Settle in for a story from a Chick of the Frozen North. Cat Schield lives in Minnesota with her daughter and their Burmese cat. Winner of the Romance Writers of America 2010 Golden Heart® for series contemporary romance, when she’s not writing sexy, romantic stories for Harlequin Desire, she can be found sailing with friends on the St. Croix River or more exotic locales like the Caribbean and Europe.
And she has a book released this month, who-hoo! Meddling With a Millionaire was given FOUR STARS by Romantic Times. You can read more about Cat here.
Once upon a time there were four friends–two of them married–who decided it would be fun to get together and use the married couple’s pasta maker. Now, this was not one of those machines where you put in the ingredients and out comes the pasta. No, this was the sort where you crank the dough through over and over until you get to the perfect thickness.
We had so much fun that we decided it should be an every other month event. Right away, we settled on the theme of cooking different ethnic foods. And, ten years later, we’ve cooked our way around the world a couple of times.
Usually we start around two in the afternoon and make an appetizer. We look for beer or wine from the country to accompany the meal. Some of the ingredients have proven impossible to find, others times we’ve lucked out at specialty grocery stores.
We try and pick time intensive meals that we wouldn’t ever prepare on our own. It’s fun to share the work even as we bump elbows in the kitchen. As the years have gone on, we’ve each fallen into a specialty. Rose likes to chop. Kevin keeps track of the protein. Diane is fabulous picking out the recipes. Me, I like to measure ingredients and keep track of what we’re working on since often we’re doing three recipes at a time.
Along the way we’ve had successes and failures. But no matter what we prepared, we always had a great time in the process.
The most memorable, for me was also our most time intensive. My neighbors at the time were really into Italian cooking so I invited them to participate. Jan devised the menu and provided the recipes. We showed up with the ingredients. It took six of us four hours to prepare everything, but was it delicious.
We started with an almond soup. The main course was a tortellini pie. And for dessert we had a flourless chocolate torte. We had a different wine with each course and I’m pretty sure it was the best meal I’ve ever made. And because of the community effort that went into the preparation, it remains in my mind the perfect dinner party. I’ve included a recipe for the chocolate torta.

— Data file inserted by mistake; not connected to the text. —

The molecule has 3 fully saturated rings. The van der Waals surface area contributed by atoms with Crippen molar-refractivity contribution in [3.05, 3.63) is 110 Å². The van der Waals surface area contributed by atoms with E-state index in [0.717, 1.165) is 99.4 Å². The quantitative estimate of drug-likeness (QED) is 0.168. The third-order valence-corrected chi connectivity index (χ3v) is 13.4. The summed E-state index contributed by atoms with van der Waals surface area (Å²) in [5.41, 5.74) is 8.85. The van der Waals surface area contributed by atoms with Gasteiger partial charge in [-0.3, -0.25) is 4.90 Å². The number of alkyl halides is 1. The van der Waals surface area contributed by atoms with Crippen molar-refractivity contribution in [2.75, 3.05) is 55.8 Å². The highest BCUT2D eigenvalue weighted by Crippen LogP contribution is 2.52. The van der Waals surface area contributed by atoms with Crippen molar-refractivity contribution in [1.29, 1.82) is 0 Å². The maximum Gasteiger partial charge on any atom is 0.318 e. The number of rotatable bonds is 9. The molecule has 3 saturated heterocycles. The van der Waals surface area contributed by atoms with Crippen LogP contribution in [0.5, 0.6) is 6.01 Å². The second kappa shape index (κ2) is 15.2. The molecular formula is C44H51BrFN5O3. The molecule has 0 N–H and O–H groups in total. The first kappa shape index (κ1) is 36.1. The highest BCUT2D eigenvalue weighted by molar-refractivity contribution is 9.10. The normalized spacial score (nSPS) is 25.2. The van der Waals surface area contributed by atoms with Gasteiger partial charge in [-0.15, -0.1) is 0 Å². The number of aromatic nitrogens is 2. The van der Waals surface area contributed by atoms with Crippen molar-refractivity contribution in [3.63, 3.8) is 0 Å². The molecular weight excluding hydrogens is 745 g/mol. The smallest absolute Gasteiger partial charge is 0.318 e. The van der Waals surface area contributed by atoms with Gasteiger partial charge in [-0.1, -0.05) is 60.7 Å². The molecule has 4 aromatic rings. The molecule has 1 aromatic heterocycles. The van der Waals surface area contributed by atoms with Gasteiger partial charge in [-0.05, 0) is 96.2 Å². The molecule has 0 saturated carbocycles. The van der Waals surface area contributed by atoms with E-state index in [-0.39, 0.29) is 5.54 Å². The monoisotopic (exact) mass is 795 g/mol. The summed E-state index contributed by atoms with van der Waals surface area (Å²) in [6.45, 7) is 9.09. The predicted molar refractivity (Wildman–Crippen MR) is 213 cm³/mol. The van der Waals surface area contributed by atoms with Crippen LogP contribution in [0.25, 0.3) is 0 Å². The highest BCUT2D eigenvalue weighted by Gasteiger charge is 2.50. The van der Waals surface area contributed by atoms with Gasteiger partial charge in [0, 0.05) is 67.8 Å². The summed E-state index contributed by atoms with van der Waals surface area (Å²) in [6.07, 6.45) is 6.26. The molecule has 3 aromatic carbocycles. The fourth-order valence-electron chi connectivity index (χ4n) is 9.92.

1/2 cup blanched almonds, toasted
2 tbsp confectioner’s sugar
2 tbsp cocoa (not Dutch process)
1-1/2 tbsp unsalted butter
3 to 4 tbsp all purpose unbleached flour (organic stone-ground preferred)
8 tbsp unsalted butter, at room temperature
½ cup plus 2 tbsp sugar
3-1/2 tbsp smooth peanut butter
4 large eggs, separated
5-1/2 oz bittersweet chocolate, melted and cooled
½ oz unsweetened chocolate, melted and cooled
1-1/2 tbsp instant expresso coffee granules, dissolved in 1 tbsp boiling water
1-1/2 tsp dark rum
1 tsp vanilla extract
1 tbsp cocoa
½ tbsp confectioner’s sugar
Working ahead: The Barozzi can be baked ahead and has admirable keeping qualities. It may be slightly better tasting in the first 24 hours after baking, but the cake keeps all its flavors when tightly wrapped and stored in the refrigerator up to 3 days. It freezes well 2 months. Serve at room temperature.
Making Almond Powder: Combine the almonds 2 tbsp confectioner’s sugar and 3 tbsp cocoa in food processor fitted with a steel blade. Process until the almonds are a fine powder.
Blend the Batter: Butter the bottom and sides of an 8-inch spring form pan with 1 tbsp of butter. Cut a circle of parchment paper to cover the bottom of the pan. Butter the paper with ½ tbsp butter and line the pan with it, butter side up. Use the 3 to 4 tbsps flour to coat the entire interior of the spring form pan, shaking out any excess.
Preheat the oven to 375 and set the rack in the center of the oven.
Using an electric mixer fitted with the paddle attachment, beat the butter and sugar at medium speed 8 to 10 minutes, or until almost white and very fluffy. Scrape down the sides of the bowl during the beating.
Still at medium speed, beat in the peanut butter. Then beat in the egg yolks two at a time until smooth. Reduce the speed to medium-low and beat in the melted chocolates, the dissolved coffee, rum and vanilla. Then use a big spatula to fold in the almond powder by hand, keeping the batter light.
Whip the egg whites to stiff peaks. Lighten the chocolate batter by folding a quarter of the whites into it. Then fold in the rest, keeping the mixture light, but without leaving any streaks.
Baking: Turn the batter into the baking pan, gently smoothing the top. Bake 30 minutes. Then reduce the oven heat to 325 and baked another 15 to 20 or until a tester inserted i the center of the cake comes out with only a few small flecks. The cake will have puffed about two thirds of the way up the sides of the pan.
Cool the cake 10 minutes in the pan set on a rack. The cake will settle slightly but will remain level. Spread a kitchen towel on a large plate and turn the cake out onto it. Peel off the parchment and cool the cake completely. Then place a round cake plate on top of the cake, and holding the two plates together, flip them over so the torta is right side up.
Serving: Just before serving, sift the tbsp of cocoa over the ca. Then top if with a sifting of confectioner’s sugar. Serve the Barozzi at room temperature.
Thank you Chicks for inviting me into your kitchen. If anyone would like to share their own stories of group cooking experiences, I’d love to hear them.